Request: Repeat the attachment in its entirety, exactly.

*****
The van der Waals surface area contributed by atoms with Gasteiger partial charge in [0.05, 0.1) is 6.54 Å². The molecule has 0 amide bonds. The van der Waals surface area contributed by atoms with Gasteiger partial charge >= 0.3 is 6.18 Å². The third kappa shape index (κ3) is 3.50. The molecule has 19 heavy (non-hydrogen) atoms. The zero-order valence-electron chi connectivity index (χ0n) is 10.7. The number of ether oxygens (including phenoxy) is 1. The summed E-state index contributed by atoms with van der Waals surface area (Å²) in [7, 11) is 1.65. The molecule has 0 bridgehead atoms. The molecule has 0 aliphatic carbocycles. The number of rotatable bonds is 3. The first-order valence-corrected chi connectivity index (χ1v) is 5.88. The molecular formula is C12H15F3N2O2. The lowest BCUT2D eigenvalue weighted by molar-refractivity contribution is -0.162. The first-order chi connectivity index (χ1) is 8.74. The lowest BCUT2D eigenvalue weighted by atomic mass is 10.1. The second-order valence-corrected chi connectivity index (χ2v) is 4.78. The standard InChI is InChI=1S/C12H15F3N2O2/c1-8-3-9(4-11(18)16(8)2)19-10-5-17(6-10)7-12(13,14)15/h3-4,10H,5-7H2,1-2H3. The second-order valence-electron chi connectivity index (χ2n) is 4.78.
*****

The van der Waals surface area contributed by atoms with Gasteiger partial charge in [0.05, 0.1) is 6.54 Å². The molecule has 0 amide bonds. The van der Waals surface area contributed by atoms with Gasteiger partial charge >= 0.3 is 6.18 Å². The third kappa shape index (κ3) is 3.50. The molecule has 19 heavy (non-hydrogen) atoms. The zero-order valence-electron chi connectivity index (χ0n) is 10.7. The number of ether oxygens (including phenoxy) is 1. The summed E-state index contributed by atoms with van der Waals surface area (Å²) in [7, 11) is 1.65. The molecule has 0 bridgehead atoms. The molecule has 0 aliphatic carbocycles. The number of rotatable bonds is 3. The first-order valence-corrected chi connectivity index (χ1v) is 5.88. The molecular formula is C12H15F3N2O2. The lowest BCUT2D eigenvalue weighted by molar-refractivity contribution is -0.162. The first-order chi connectivity index (χ1) is 8.74. The lowest BCUT2D eigenvalue weighted by atomic mass is 10.1. The second-order valence-corrected chi connectivity index (χ2v) is 4.78. The standard InChI is InChI=1S/C12H15F3N2O2/c1-8-3-9(4-11(18)16(8)2)19-10-5-17(6-10)7-12(13,14)15/h3-4,10H,5-7H2,1-2H3. The second-order valence-electron chi connectivity index (χ2n) is 4.78.